Some common cases you may encounter are:
Having to explain a condition (usually chronic) to a patient
Breaking bad news
Dealing with an error or a mistake made by yourself or another doctor
Dealing with a complaint
Dealing with a difficult, angry, or demanding patient
Explaining a test result or procedure
Dealing with a patient who complies poorly with treatment, such as not using an inhaler appropriately
Dealing with psychosocial issues.
There are distinct differences between the way GPs and hospital doctors consult. You need to learn how to ask patients the right questions, trying to understand the reasons behind their presentation and uncovering the issues and beliefs that lie behind their physical symptoms. It is also important in general practice to involve the patient in management decisions, as opposed to dictating to the patient what you think is best. This is known as patient centred consultation.
You should be aware of several key points and incorporate them into your approach to your consultation:
Safety netting—Unlike hospital based medicine, general practice often entails making diagnoses and management plans with little access to immediate investigations such as blood tests or x ray films. Thus it is important to ensure that you “safety net.”
Ideas, concerns, and expectations—The concept of the patient centred consultation entails treating the patient as a whole and taking into account their beliefs, thoughts, and feelings during the consultation.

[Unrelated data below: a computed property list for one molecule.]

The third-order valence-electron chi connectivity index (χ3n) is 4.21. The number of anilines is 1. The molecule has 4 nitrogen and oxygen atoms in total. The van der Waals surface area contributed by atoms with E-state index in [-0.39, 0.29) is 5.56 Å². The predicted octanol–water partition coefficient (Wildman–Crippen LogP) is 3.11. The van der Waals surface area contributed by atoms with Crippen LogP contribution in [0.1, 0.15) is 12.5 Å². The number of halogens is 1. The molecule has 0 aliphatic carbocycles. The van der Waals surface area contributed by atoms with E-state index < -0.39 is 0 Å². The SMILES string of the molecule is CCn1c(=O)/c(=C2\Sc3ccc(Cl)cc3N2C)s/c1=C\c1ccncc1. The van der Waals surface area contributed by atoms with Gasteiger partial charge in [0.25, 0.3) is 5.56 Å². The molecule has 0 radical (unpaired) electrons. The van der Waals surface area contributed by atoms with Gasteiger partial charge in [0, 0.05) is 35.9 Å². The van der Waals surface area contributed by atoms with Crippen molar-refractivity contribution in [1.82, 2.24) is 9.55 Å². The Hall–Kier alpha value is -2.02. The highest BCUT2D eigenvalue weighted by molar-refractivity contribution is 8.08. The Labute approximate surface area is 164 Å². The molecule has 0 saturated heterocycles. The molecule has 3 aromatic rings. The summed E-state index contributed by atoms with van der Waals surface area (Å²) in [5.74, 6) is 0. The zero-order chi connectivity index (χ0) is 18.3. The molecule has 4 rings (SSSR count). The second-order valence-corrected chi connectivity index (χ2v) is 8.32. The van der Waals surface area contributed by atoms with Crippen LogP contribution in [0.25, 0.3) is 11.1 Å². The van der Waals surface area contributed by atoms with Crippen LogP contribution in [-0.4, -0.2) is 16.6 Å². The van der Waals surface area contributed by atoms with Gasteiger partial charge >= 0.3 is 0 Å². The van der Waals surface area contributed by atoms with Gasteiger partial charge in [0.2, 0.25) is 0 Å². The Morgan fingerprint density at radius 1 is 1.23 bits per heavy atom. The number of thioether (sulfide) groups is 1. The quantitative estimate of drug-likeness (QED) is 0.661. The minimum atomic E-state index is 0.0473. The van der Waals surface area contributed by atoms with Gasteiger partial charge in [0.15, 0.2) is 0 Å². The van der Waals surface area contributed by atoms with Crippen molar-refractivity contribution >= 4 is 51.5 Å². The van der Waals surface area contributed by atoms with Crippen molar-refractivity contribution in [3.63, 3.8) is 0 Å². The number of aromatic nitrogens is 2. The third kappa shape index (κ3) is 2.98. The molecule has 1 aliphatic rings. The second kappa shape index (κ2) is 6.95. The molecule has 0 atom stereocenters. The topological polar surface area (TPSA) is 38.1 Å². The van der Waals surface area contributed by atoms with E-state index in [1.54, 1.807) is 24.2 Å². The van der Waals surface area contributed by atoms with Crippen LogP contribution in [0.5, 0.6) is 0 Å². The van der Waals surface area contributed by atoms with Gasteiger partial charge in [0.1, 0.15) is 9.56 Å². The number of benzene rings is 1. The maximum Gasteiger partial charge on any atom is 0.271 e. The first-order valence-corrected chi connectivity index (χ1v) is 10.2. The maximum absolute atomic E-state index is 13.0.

Hidden agenda—The hidden agenda is essentially the real reason the patient is coming to see you that may not be the patient’s “presenting complaint,” and you have to use your communication skills, firstly to work out whether there is a hidden agenda and secondly to try to identify what the agenda is.
Active listening—This is a more structured approach to listening, where you not only use silence but also try to understand what the speaker is really saying and how he or she is feeling. This may entail picking up on verbal and non-verbal clues while the other person is talking but also “reflecting back” what the person has said, to show understanding.
Open ended questions—How you phrase a question will determine the quantity and the quality of the information you receive and is important when asking patients their reason for coming to see you.